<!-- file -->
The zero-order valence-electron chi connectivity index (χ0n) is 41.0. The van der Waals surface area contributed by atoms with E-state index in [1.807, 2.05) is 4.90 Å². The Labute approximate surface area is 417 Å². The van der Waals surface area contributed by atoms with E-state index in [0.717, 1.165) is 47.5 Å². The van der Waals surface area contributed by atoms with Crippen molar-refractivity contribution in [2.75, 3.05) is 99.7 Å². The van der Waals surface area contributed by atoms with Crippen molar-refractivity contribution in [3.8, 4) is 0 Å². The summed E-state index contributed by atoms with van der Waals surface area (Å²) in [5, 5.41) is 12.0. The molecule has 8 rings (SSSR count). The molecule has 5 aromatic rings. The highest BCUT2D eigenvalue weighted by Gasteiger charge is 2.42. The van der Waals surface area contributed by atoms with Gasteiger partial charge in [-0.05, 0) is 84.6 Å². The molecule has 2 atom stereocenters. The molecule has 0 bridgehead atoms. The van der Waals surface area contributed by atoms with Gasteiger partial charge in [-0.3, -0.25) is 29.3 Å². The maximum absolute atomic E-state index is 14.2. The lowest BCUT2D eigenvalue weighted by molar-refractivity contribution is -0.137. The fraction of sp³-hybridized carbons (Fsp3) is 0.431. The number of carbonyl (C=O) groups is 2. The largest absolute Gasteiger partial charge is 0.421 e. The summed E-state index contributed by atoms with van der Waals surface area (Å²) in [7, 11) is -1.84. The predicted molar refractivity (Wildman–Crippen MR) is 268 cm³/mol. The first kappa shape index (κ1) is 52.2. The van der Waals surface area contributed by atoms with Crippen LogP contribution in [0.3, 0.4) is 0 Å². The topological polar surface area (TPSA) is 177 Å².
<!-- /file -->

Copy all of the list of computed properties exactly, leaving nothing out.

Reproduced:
The zero-order valence-electron chi connectivity index (χ0n) is 41.0. The van der Waals surface area contributed by atoms with E-state index in [1.807, 2.05) is 4.90 Å². The Labute approximate surface area is 417 Å². The van der Waals surface area contributed by atoms with E-state index in [0.717, 1.165) is 47.5 Å². The van der Waals surface area contributed by atoms with Crippen molar-refractivity contribution in [2.75, 3.05) is 99.7 Å². The van der Waals surface area contributed by atoms with Crippen molar-refractivity contribution in [3.8, 4) is 0 Å². The summed E-state index contributed by atoms with van der Waals surface area (Å²) in [5, 5.41) is 12.0. The molecule has 8 rings (SSSR count). The molecule has 5 aromatic rings. The highest BCUT2D eigenvalue weighted by Gasteiger charge is 2.42. The van der Waals surface area contributed by atoms with Gasteiger partial charge in [-0.05, 0) is 84.6 Å². The molecule has 2 atom stereocenters. The molecule has 0 bridgehead atoms. The van der Waals surface area contributed by atoms with Gasteiger partial charge in [-0.3, -0.25) is 29.3 Å². The maximum absolute atomic E-state index is 14.2. The lowest BCUT2D eigenvalue weighted by molar-refractivity contribution is -0.137. The fraction of sp³-hybridized carbons (Fsp3) is 0.431. The number of carbonyl (C=O) groups is 2. The largest absolute Gasteiger partial charge is 0.421 e. The summed E-state index contributed by atoms with van der Waals surface area (Å²) in [7, 11) is -1.84. The predicted molar refractivity (Wildman–Crippen MR) is 268 cm³/mol. The first kappa shape index (κ1) is 52.2. The van der Waals surface area contributed by atoms with Crippen LogP contribution in [0.3, 0.4) is 0 Å². The topological polar surface area (TPSA) is 177 Å².